How had this sweet suburban housewife become an expert in the use of videocalling? Their eldest daughter is located in New Zealand and, most importantly, is in possession of their newest granddaughter.

They've been using Skype to communicate with her for months if not years, so much so that I'd bet if you asked them they'd admit it's gone far past a nice-to-have and is now an essential tool in keeping their family together, and in their being able to enjoy watching their granddaughter grow up even though she's located far too far away to pop in for a weekend visit.

So even though they may not use broadband much in their professional lives, it couldn't be more important in their personal lives.

The juxtaposition of tech savvy friends not using broadband set against non-techie friends relying heavily on it has been jarring to say the least.

It has highlighted for me both how far we have still to go before the use of broadband is a more integral part of our lives while at the same time demonstrating how close we are to realizing this goal.

The truth of the matter is that most people, even those who know what it can do, have yet to find a compelling reason to use broadband. They see little purpose in using broadband purely for broadband's sake, and the applications that utilize broadband have yet to deliver experiences that go all that far above and beyond the behaviors that have existed long before broadband.

At the same time, once people find that compelling application or experience they're likely to quickly and completely become reliant on broadband, no matter how much of a techie they may have been before. And with online experiences becoming increasingly user-friendly, the barriers to entry for the unwashed masses continue to lower.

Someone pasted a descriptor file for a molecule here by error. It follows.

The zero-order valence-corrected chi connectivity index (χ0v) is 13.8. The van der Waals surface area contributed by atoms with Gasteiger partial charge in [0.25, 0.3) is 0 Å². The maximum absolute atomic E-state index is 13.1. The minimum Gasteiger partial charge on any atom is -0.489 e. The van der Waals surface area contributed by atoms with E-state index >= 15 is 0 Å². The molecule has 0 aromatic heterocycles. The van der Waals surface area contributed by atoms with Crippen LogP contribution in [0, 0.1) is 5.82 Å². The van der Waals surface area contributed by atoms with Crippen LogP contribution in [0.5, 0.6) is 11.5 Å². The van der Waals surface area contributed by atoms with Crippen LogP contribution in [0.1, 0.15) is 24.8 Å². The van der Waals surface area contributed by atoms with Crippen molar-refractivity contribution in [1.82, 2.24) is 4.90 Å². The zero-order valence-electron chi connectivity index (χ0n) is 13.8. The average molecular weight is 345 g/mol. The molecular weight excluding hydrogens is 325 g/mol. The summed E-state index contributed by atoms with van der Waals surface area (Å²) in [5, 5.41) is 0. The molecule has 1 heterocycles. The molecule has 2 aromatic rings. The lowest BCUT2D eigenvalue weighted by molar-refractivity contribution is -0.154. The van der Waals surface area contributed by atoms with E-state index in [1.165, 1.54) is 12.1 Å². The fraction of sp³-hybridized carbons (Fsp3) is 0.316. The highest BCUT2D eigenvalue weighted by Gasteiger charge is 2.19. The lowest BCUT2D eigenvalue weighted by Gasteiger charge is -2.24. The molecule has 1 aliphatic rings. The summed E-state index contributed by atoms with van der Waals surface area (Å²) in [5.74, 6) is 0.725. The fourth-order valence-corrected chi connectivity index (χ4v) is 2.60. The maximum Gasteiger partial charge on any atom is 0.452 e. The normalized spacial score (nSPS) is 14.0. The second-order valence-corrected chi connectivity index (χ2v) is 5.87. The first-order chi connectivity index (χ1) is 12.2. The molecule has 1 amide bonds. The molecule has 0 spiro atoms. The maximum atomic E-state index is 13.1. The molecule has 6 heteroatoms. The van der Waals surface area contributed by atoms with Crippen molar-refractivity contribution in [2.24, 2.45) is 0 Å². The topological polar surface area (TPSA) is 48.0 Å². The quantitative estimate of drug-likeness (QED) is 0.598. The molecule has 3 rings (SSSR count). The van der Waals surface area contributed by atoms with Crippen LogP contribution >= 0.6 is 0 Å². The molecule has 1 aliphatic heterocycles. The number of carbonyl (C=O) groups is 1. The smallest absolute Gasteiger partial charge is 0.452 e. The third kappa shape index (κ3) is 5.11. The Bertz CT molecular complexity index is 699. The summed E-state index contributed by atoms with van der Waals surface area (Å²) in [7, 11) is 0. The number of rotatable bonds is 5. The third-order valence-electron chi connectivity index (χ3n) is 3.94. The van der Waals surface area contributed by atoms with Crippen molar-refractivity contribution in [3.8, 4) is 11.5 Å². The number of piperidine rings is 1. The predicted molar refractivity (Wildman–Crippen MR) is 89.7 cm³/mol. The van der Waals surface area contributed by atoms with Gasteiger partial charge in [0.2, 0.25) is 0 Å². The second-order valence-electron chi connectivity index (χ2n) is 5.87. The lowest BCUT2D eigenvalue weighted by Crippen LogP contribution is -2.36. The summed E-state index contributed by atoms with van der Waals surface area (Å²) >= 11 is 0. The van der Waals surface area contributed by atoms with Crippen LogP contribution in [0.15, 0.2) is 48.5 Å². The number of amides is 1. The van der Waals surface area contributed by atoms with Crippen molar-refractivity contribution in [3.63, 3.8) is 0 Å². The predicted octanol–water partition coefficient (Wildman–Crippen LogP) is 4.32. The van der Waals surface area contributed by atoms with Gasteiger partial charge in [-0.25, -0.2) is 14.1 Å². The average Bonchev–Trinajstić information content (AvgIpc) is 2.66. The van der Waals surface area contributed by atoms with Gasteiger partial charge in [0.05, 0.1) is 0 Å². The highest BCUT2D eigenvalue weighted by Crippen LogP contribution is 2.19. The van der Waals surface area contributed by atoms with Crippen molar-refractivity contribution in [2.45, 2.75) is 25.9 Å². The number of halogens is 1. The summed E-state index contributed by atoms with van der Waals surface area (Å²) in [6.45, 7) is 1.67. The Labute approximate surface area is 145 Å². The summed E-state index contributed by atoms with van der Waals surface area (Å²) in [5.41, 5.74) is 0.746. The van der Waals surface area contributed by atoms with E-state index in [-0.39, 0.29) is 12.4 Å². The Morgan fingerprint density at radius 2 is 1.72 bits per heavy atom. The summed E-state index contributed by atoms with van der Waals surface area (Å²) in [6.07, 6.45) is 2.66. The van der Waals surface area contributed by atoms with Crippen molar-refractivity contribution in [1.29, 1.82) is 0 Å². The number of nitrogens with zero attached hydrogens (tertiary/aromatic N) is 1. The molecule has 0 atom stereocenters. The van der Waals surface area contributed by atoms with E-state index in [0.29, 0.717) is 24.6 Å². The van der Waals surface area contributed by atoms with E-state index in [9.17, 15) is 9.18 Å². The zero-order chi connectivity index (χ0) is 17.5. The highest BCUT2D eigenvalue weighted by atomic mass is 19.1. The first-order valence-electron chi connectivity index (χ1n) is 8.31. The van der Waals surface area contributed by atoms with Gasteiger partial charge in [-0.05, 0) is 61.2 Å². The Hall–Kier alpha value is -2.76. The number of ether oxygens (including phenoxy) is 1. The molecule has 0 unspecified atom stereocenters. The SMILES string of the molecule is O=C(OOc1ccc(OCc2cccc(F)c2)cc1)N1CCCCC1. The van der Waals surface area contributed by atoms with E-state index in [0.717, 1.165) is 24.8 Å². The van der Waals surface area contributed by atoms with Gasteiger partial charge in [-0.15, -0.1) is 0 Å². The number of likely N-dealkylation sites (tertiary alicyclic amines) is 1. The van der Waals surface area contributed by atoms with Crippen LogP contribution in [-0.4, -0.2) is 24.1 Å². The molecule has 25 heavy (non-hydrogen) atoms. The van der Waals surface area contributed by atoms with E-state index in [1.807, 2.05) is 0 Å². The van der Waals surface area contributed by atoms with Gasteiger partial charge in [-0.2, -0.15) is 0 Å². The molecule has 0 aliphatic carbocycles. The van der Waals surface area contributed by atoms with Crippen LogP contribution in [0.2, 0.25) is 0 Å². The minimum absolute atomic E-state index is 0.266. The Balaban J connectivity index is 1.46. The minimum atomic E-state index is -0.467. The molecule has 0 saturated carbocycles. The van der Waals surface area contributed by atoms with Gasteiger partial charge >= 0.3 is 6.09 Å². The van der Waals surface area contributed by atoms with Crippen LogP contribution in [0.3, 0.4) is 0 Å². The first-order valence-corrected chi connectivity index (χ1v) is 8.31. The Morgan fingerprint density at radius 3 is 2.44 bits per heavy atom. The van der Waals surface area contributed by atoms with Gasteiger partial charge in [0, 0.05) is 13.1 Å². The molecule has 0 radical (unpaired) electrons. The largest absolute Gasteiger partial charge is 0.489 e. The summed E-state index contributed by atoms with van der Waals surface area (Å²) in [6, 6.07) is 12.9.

Tying all these threads of thought together, I'm left with one more image from my travels: the sight of Jesse's five-year-old daughter seated at the coffee table staring intently (or at least as intently as a five-year-old can stare) at a laptop screen, typing and clicking away as she interacts with a colorful, educational online virtual world.

This image reminds me that even though we may have a long ways to go, as younger generations mature, the adoption of and reliance on broadband is in large part inevitable.

Yet even if it is inevitable, the fact we're not more reliant on it today suggests a failure of sorts. We're spending billions of dollars to upgrade networks and increase capacity. There are thousands of applications currently available and thoroughly tested that could revolutionize the efficiency and expand the opportunities of society. And yet we're just not there yet.

Where these thoughts all lead me is to the belief that if we want more people to understand the value of broadband (and in turn garner more support to get more capacity in the ground), we need to mount more proactive campaigns to not only get more people online but get them doing more things once they're there.

No one will understand the value of broadband until they experience it for themselves. Simply saying broadband is great isn't enough. The moment we help an individual understand how their lives can specifically be improved through the use of broadband is the moment they become an ardent supporter of the need for more capacity.

Now the mission for all of us engaged with this broad discussion is how can we educate and inspire not just the government officials who make important decisions, but each and every citizen in the United States of America about why broadband's great and what it means not only to society at large but to improving the quality of their day-to-day lives.


TrackBack URL for this entry:

Post a comment

(If you haven't left a comment here before, you may need to be approved by the site owner before your comment will appear. Until then, it won't appear on the entry. Thanks for waiting.)